by Karen Bouris
Conari Press, 1995
Review by Christian Perring, Ph.D. on Feb 27th 2005
The First Time is a short
book setting the results of a survey in which over 150 women of ages 13 to 74
reported on their first experiences of sex. It is set out in eleven chapters,
mainly divided into different kinds of experience. "Wedding Nights--Or
Almost" tells the stories of women whose first sex was with the man who
became their husbands; "Pressure From All Directions" is devoted to
women who felt an obligation to do it; "Just Get It Over With" is
about women who were tired of being virgins; and other chapters are relate the
experience of women who were raped, women who had sex with women, and women
whose first time was with a man they were in love with. The descriptions tend
to be brief and focus on the circumstances or the crucial event. Some of the
women explain their feelings but since the passages are generally about half a
page or less, readers do not learn much about what the episode meant to the
women. The methodology is reminiscent of Shere Hite's in The Hite Report: A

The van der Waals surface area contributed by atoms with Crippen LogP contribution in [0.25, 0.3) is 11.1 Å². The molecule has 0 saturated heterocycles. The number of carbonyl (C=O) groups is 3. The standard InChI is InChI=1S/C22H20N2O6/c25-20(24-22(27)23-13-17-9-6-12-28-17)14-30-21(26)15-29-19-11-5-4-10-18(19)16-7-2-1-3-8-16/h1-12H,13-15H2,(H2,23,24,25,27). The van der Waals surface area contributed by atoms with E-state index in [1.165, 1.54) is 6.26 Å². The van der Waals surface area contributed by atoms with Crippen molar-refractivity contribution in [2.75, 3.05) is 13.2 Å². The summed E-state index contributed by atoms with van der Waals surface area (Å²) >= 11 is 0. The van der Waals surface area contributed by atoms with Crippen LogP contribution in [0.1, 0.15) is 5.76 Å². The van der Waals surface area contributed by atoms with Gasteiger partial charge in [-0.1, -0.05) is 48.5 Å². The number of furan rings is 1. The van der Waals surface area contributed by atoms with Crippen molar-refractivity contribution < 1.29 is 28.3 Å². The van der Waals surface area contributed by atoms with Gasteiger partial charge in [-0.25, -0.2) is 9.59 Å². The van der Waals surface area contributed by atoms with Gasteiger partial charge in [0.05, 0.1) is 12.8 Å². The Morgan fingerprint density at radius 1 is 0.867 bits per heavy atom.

Nationwide Study of Female Sexuality, and so it is very readable but there
are plenty of reasons to question the objectivity of the results. Bouris
suggests that the book will be useful to girls and parents who want to prepare
for the special occasion, but while it is a worthy aim, it is hard to imagine
exactly how this book would help. Furthermore, at this stage, over a decade
after its publication, it may be a little dated, especially given the reports
in the press in recent years of sexual exploration and games in early teens.
Indeed, a book devoted to young people's feelings about more general sexual
activity and the role it plays in their lives would be more instructive than
this one that restricts itself to sexual intercourse. At the end of the book, Bouris
does argue that maybe too much is made of "losing one's virginity"
but she doesn't follow through on that in her research. Given the concern
expressed about precocious sexual activity, teen drinking and drug abuse,
sexually transmitted diseases and pregnancy, there is certainly room on the
market for a more thorough book setting the current meanings and emotions
associated with losing one's sexual innocence.
© 2005 Christian
Perring. All rights reserved.
Perring, Ph.D., is Academic Chair of the Arts & Humanities
Division and Chair of the Philosophy Department at Dowling College, Long Island. He is also
editor of Metapsychology Online Review. His main research is on
philosophical issues in medicine, psychiatry and psychology.